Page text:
Anxiety as 6000 vehicles trapped at Lagos Ports over VIN policy

By Steve Agbota

Clearing agents and freight forwarders have decried 6, 000 imported vehicles trapped at the Apapa, Tin-Can Island and Terminal Multiservice Limited (PTML) due to Vehicle Identification Number (VIN) valuation policy introduced by the Nigeria Customs Service (NCS) for clearing imported vehicles into the country.

The agents under the aegis of Association of Nigerian Licensed Customs Agents (ANLCA) have called for the cancellation of the policyon the condition that VIN valuation remains outrageous and not helping the nation’s economy due to it lack of predictability and inability  to drive revenue.

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Addressing newsmen in Lagos at the weekend, ANLCA Vice President, Dr. Kayode Farinto, said the purpose of VIN valuation for imported vehicles has been defeated even as thousands of imported vehicles are currently trapped at the seaports. 

“We won’t be tired of informing Nigerian government about what is happening in our industry. In the last one week, our members have been unable to clear vehicles from the port as a result of introduction of VIN by Customs. Let me take you down memory lane on why we should not opt for VIN valuation? You will agree with me that before now, I was one of those that said that there was no uniform value on the clearance of vehicles. For example, if you have 2015 Camry in Tin Can, Apapa and PTML, you will never pay the same duty on them and these vehicles are going to the same market.”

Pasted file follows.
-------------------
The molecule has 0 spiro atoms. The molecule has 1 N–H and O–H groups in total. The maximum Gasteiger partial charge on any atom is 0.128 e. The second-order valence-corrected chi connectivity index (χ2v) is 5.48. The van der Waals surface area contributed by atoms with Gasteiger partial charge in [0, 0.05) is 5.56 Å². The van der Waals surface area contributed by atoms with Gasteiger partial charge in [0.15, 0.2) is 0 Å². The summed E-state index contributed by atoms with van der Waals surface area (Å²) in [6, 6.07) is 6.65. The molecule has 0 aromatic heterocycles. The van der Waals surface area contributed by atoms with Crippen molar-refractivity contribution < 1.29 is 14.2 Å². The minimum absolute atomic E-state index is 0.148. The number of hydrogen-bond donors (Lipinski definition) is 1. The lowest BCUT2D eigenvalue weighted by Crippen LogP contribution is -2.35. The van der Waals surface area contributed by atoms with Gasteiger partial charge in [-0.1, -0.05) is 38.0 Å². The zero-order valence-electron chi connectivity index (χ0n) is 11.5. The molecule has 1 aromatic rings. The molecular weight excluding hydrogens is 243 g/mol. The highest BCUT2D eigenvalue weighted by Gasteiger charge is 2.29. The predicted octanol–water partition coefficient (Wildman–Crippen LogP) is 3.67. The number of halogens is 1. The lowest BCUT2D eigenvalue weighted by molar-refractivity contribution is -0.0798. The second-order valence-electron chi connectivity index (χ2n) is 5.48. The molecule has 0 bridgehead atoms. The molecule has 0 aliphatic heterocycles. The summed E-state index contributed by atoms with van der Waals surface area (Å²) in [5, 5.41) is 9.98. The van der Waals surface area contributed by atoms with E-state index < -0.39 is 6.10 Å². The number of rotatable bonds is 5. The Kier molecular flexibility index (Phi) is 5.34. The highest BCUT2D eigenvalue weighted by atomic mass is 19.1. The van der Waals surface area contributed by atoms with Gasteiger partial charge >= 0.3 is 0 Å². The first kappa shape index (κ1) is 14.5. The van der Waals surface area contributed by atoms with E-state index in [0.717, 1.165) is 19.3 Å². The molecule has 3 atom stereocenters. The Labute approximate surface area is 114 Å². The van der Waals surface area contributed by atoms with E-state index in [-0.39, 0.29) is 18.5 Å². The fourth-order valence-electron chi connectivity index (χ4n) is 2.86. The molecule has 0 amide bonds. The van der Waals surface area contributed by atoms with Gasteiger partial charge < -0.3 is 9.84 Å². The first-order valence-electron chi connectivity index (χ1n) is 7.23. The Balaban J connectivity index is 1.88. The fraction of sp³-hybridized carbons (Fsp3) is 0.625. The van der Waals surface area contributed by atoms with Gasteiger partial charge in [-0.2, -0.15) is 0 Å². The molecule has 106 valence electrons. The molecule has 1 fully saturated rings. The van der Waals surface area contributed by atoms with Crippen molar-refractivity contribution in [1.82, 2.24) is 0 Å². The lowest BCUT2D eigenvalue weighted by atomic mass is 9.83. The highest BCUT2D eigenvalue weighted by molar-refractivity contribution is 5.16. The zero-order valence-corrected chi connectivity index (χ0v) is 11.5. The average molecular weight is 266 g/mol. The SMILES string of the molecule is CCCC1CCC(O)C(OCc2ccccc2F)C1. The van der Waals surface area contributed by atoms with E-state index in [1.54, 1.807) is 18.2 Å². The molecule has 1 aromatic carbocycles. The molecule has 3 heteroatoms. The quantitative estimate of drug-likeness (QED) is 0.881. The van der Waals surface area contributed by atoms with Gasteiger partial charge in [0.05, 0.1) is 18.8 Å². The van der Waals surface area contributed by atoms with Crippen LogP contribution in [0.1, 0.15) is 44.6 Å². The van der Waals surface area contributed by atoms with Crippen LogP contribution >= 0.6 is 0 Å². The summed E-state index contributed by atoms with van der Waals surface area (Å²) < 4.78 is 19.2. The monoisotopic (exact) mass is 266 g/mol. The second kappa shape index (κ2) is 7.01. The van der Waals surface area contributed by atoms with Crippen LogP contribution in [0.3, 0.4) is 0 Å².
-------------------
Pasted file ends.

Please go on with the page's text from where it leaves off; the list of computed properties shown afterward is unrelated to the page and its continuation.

“This is causing serious unease for our members, it is also encouraging corruption and making us not to have predictability. One of the first criteria of Central Bank of Nigeria (CBN) is that there must be predictability in Customs clearance. Hence, we now say okay, give us uniform value to key into Ghana’s system, that is how VIN came onboard,” he said.

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He added that before Customs implements any of its policy, it is expected they will collaborate with stakeholders’ especially licensed Customs agents, adding that Customs needs to subject itsvalue to public scrutiny for stakeholders to have their input.

Farinto argued that the introduction of VIN was not helping the economy as it made the clearance of cargo particularly vehicles stagnant in the last few days. 

The ANLCA boss said clearing vehicles have become an Herculean task, thereby making vehicles accumulate storage charges at various port terminals.

“We are calling on Customs to invite us, subject the value to criticism because you cannot shave our (clearing agents) head in our absence. The legal notice of 30 talks about wear and tears rebate once a vehicle is bought in 2022 in America that is, when you buy a car on January 1 and you drive it from Houston to Texas to far north, once it is used, it depreciates. 10 per cent depreciation law comes in, same thing everywhere in the whole world. It is a standard thing.

“It is unfortunate that in Nigeria because nobody cries out, importers are left to feel the pains. These agents entered into agreement with importers; collecting bill of laden, charge them before the arrival of the vehicles. The vehicles arrive now, but the agents are unable to clear them because we are introducing VIN valuation.”

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